Studying the Aurora Australis from Antarctica

Henry Brecher has studied the polar and icy regions of the world since 1960, when he was hired to be an aurora observer at Byrd Station, Antarctica. This station had been built at a location where scientists thought the aurora australis, or southern lights, would be most visible. Halley Research Station, part of the British Antarctic Survey located on the Brunt Ice Shelf, was also positioned to provide opportunities for auroral observations.

Researcher: Henry Brecher
University/Organization: Byrd Polar Research Center at The Ohio State University
Research Location: Columbus, Ohio (and Antarctica!)

What Are Auroras?

Auroras are natural “light shows” that occur where charged particles from the Sun (referred to as the “solar wind”) are drawn into and spiral through the atmosphere, attracted by Earth’s magnetic field. You can observe a good model of Earth’s magnetic field if you spread some iron filings on a sheet of paper and then hold a bar magnet under the paper. The iron filings will align themselves in a series of arcs. This pattern illustrates the force fields of  Earth’s magnetic field very well.

While it is commonly believed that the aurora only happens during the night and in the polar regions, this isn’t true. During the periods of full darkness (the polar winter), the auroras are very apparent, but they also happen during the daylight hours. Scientists had predicted this, but daytime auroras weren’t observed until satellites were able to capture images from space.

By making careful observations and keeping good records more than 100 years ago, scientists calculated the frequency with which auroras would be predicted to occur over measured distances from Earth’s geomagnetic pole. As you can see in the diagram below, the auroras are seen most frequently closer to the polar regions. From this diagram, you can also see that people who live far from the polar regions would not get to see auroras except in unusual circumstances.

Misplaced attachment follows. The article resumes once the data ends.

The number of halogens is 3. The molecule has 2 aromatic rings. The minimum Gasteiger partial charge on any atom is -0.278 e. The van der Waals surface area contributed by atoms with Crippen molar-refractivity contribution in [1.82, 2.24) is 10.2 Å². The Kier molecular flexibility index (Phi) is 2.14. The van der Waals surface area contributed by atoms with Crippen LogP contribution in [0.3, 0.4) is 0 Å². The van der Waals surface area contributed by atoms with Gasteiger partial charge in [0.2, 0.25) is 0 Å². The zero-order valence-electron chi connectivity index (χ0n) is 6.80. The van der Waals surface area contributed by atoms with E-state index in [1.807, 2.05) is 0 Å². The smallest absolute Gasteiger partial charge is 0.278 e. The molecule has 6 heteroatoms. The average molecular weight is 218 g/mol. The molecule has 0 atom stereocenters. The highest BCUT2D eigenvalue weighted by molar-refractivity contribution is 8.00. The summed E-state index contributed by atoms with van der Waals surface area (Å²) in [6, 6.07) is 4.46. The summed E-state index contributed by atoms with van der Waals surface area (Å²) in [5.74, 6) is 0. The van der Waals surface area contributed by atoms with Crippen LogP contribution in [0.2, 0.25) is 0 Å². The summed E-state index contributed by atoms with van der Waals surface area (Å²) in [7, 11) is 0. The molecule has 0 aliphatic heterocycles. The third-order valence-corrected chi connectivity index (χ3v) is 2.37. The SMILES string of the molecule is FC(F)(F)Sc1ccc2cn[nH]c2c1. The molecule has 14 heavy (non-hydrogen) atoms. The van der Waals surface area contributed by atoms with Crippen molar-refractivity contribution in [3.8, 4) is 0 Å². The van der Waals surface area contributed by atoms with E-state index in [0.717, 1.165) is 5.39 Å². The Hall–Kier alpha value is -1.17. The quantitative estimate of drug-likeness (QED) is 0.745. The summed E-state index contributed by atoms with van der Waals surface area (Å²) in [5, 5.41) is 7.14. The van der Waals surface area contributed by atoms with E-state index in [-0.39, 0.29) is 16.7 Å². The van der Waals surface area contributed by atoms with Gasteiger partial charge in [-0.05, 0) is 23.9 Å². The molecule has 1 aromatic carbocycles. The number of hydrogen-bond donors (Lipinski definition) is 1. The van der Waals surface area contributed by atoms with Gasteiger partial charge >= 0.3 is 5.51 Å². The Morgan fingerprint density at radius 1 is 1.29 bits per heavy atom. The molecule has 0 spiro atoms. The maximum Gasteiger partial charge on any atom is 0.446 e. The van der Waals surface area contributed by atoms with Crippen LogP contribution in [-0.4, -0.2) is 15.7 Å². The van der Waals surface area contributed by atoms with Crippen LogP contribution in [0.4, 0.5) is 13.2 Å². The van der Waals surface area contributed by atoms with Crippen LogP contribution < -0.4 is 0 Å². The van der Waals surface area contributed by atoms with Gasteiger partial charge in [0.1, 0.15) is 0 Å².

Aurora Frequency Map
Late nineteenth-century map showing extent of observation of Aurora borealis. Image courtesy of Collection of Dr. Herbert Kroehl, NGDC. National Oceanic and Atmospheric Administration, Department of Commerce.

The area of most frequent and concentrated auroral events, called the “auroral oval,” is not centered over Earth’s geographic pole (the North Pole as marked on a globe, where the lines of longitude converge). Instead they are centered over Earth’s geomagnetic pole, which is the point on Earth’s surface above the natural magnetic field. Earth’s magnetic field is generated when the iron core (surrounded by a hot, fluid ocean known as the outer core) spins at a rate different from Earth’s rate  as it rotates. Because of this, the magnetic field doesn’t line up with the axis of rotation (the geographic North Pole). Instead, the geomagnetic poles wander over time depending on the rate and direction of spin of the core. The auroral oval is centered over the geomagnetic pole, in both hemispheres.

Auroral Oval Over the North Geomagnetic Pole
Auroral image taken from the Dynamic Explorer satellite over the North Pole. Image courtesy of the University of Iowa.
Auroral Oval Over the South Geomagnetic Pole
An auroral image taken from the Dynamic Explorer satellite over the south geomagnetic pole. Image courtesy of the Geophysical Institute, University of Alaska Fairbanks.

Why Do We See Colors?

The colors we see in the auroras are the result of which atmospheric gas is being energized by the incoming particles of the solar wind. For example, if the particles energize an oxygen molecule, it gives off a light green or greenish-yellow color. If the particles energize a nitrogen molecule instead, a bluish-purple or bluish-pink color is given off. Henry reported that the auroras he observed were predominantly greenish-yellow.

The same principle, energized gases, is at work in neon lights. Differently colored neon lights are created with different gases in the tubes. The type of gas that is heated or energized gives off light of specific wavelengths.

When Were Auroras First Described?

Auroras have always been a part of the mythology of the northern cultures. Many people feared the lights in the night sky, often linking them to their ancestors or to an angry deity. But the basic physical principles (energy transfer and magnetic forces) and the geographic occurrence of auroras are natural phenomena. One of the earliest known references to the northern lights as a natural phenomenon is found in a book titled King’s Mirror, from about 1230 CE (Common Era), which was written as a textbook for Norway’s young King Magnus Lagabote.

Since then, studies of the aurora have progressed from observation and description by explorers, such as Sir Douglas Mawson, who recorded daily observations during the Australasian Antarctic Expedition from 1911-1914, to modern studies such as those conducted at the Geophysical Institute at the University of Alaska Fairbanks, and current projects that are part of the 2007-09 International Polar Year. The newer technologies rely on the same principles but are more sensitive and finely tuned, able to record and store more data, and  in use at more locations (both from space and on the ground).

How Do Scientists Study the Aurora?